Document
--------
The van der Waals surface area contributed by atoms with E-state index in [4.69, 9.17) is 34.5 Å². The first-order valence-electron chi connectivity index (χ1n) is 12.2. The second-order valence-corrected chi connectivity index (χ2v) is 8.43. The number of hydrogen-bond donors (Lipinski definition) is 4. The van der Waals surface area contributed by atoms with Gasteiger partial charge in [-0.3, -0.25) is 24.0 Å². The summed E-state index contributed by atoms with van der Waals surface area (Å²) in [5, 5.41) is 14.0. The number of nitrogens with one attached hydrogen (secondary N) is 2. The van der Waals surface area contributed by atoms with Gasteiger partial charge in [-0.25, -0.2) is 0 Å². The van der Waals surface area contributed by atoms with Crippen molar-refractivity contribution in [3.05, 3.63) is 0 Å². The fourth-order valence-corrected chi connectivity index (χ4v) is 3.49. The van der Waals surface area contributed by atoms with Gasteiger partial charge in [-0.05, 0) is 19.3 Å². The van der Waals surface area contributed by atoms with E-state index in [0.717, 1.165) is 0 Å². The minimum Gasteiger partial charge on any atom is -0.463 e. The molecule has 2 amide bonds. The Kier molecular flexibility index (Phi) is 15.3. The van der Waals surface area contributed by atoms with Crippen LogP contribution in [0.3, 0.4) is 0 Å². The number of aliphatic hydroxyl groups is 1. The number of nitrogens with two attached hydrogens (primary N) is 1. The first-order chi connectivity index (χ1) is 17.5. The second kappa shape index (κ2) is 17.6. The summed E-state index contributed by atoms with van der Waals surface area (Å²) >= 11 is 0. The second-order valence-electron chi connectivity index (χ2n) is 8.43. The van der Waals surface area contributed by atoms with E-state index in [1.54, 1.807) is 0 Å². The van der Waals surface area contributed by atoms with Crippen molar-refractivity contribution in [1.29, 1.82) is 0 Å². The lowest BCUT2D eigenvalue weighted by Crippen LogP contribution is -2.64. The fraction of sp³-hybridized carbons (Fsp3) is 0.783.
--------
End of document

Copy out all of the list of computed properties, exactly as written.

The van der Waals surface area contributed by atoms with E-state index in [4.69, 9.17) is 34.5 Å². The first-order valence-electron chi connectivity index (χ1n) is 12.2. The second-order valence-corrected chi connectivity index (χ2v) is 8.43. The number of hydrogen-bond donors (Lipinski definition) is 4. The van der Waals surface area contributed by atoms with Gasteiger partial charge in [-0.3, -0.25) is 24.0 Å². The summed E-state index contributed by atoms with van der Waals surface area (Å²) in [5, 5.41) is 14.0. The number of nitrogens with one attached hydrogen (secondary N) is 2. The van der Waals surface area contributed by atoms with Gasteiger partial charge in [-0.25, -0.2) is 0 Å². The van der Waals surface area contributed by atoms with Crippen molar-refractivity contribution in [3.05, 3.63) is 0 Å². The fourth-order valence-corrected chi connectivity index (χ4v) is 3.49. The van der Waals surface area contributed by atoms with Gasteiger partial charge in [-0.05, 0) is 19.3 Å². The van der Waals surface area contributed by atoms with E-state index in [0.717, 1.165) is 0 Å². The minimum Gasteiger partial charge on any atom is -0.463 e. The molecule has 2 amide bonds. The Kier molecular flexibility index (Phi) is 15.3. The van der Waals surface area contributed by atoms with Crippen LogP contribution in [0.3, 0.4) is 0 Å². The number of aliphatic hydroxyl groups is 1. The number of nitrogens with two attached hydrogens (primary N) is 1. The first-order chi connectivity index (χ1) is 17.5. The second kappa shape index (κ2) is 17.6. The summed E-state index contributed by atoms with van der Waals surface area (Å²) >= 11 is 0. The second-order valence-electron chi connectivity index (χ2n) is 8.43. The van der Waals surface area contributed by atoms with E-state index in [1.54, 1.807) is 0 Å². The van der Waals surface area contributed by atoms with Crippen molar-refractivity contribution in [1.29, 1.82) is 0 Å². The lowest BCUT2D eigenvalue weighted by Crippen LogP contribution is -2.64. The fraction of sp³-hybridized carbons (Fsp3) is 0.783.